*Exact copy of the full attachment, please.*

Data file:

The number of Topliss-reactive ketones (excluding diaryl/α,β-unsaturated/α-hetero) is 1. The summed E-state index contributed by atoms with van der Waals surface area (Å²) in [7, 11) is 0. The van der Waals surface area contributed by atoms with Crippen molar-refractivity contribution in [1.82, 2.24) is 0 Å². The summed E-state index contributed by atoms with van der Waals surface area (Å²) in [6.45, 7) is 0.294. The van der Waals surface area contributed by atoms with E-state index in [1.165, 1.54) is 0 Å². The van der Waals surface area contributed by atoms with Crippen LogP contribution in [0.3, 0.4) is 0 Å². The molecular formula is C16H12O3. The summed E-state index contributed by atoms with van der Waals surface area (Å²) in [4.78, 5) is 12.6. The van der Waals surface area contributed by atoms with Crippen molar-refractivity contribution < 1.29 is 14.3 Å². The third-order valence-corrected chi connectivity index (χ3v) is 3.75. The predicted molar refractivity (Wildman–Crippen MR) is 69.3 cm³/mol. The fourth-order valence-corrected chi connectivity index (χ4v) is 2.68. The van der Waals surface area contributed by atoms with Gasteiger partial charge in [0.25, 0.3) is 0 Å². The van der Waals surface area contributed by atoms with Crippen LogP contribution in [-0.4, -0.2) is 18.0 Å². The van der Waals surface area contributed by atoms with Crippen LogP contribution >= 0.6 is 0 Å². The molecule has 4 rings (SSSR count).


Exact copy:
The number of Topliss-reactive ketones (excluding diaryl/α,β-unsaturated/α-hetero) is 1. The summed E-state index contributed by atoms with van der Waals surface area (Å²) in [7, 11) is 0. The van der Waals surface area contributed by atoms with Crippen molar-refractivity contribution in [1.82, 2.24) is 0 Å². The summed E-state index contributed by atoms with van der Waals surface area (Å²) in [6.45, 7) is 0.294. The van der Waals surface area contributed by atoms with E-state index in [1.165, 1.54) is 0 Å². The van der Waals surface area contributed by atoms with Crippen LogP contribution in [0.3, 0.4) is 0 Å². The molecular formula is C16H12O3. The summed E-state index contributed by atoms with van der Waals surface area (Å²) in [4.78, 5) is 12.6. The van der Waals surface area contributed by atoms with Crippen molar-refractivity contribution < 1.29 is 14.3 Å². The third-order valence-corrected chi connectivity index (χ3v) is 3.75. The predicted molar refractivity (Wildman–Crippen MR) is 69.3 cm³/mol. The fourth-order valence-corrected chi connectivity index (χ4v) is 2.68. The van der Waals surface area contributed by atoms with Gasteiger partial charge in [0.25, 0.3) is 0 Å². The van der Waals surface area contributed by atoms with Crippen LogP contribution in [-0.4, -0.2) is 18.0 Å². The van der Waals surface area contributed by atoms with Crippen LogP contribution >= 0.6 is 0 Å². The molecule has 4 rings (SSSR count).